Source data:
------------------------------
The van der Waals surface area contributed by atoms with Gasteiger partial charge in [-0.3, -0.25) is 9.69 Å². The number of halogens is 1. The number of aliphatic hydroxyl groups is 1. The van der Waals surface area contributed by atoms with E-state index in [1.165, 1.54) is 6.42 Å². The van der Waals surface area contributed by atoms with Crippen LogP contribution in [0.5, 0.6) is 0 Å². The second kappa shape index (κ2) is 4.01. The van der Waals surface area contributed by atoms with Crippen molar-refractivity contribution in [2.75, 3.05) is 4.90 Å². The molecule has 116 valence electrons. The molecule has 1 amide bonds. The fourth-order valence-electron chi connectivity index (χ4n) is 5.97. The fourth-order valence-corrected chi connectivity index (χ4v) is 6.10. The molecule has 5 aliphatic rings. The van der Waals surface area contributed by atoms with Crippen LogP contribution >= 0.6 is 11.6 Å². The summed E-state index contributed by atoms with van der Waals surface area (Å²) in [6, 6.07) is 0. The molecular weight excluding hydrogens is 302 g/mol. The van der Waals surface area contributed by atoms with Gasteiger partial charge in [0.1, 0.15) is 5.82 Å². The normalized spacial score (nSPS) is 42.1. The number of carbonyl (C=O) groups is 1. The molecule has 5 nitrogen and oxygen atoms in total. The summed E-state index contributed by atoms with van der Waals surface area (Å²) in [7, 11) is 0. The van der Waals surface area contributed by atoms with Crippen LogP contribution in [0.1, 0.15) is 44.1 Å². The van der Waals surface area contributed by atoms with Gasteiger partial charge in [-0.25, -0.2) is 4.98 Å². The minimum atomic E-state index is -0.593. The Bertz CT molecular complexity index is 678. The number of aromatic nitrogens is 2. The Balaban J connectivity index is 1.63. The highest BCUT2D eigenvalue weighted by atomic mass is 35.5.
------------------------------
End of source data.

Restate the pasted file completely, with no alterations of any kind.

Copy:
The van der Waals surface area contributed by atoms with Gasteiger partial charge in [-0.3, -0.25) is 9.69 Å². The number of halogens is 1. The number of aliphatic hydroxyl groups is 1. The van der Waals surface area contributed by atoms with E-state index in [1.165, 1.54) is 6.42 Å². The van der Waals surface area contributed by atoms with Crippen LogP contribution in [0.5, 0.6) is 0 Å². The second kappa shape index (κ2) is 4.01. The van der Waals surface area contributed by atoms with Crippen molar-refractivity contribution in [2.75, 3.05) is 4.90 Å². The molecule has 116 valence electrons. The molecule has 1 amide bonds. The fourth-order valence-electron chi connectivity index (χ4n) is 5.97. The fourth-order valence-corrected chi connectivity index (χ4v) is 6.10. The molecule has 5 aliphatic rings. The van der Waals surface area contributed by atoms with Crippen LogP contribution >= 0.6 is 11.6 Å². The summed E-state index contributed by atoms with van der Waals surface area (Å²) in [6, 6.07) is 0. The molecular weight excluding hydrogens is 302 g/mol. The van der Waals surface area contributed by atoms with Gasteiger partial charge in [0.1, 0.15) is 5.82 Å². The normalized spacial score (nSPS) is 42.1. The number of carbonyl (C=O) groups is 1. The molecule has 5 nitrogen and oxygen atoms in total. The summed E-state index contributed by atoms with van der Waals surface area (Å²) in [7, 11) is 0. The van der Waals surface area contributed by atoms with Crippen LogP contribution in [0.1, 0.15) is 44.1 Å². The van der Waals surface area contributed by atoms with Gasteiger partial charge in [-0.25, -0.2) is 4.98 Å². The minimum atomic E-state index is -0.593. The Bertz CT molecular complexity index is 678. The number of aromatic nitrogens is 2. The Balaban J connectivity index is 1.63. The highest BCUT2D eigenvalue weighted by atomic mass is 35.5.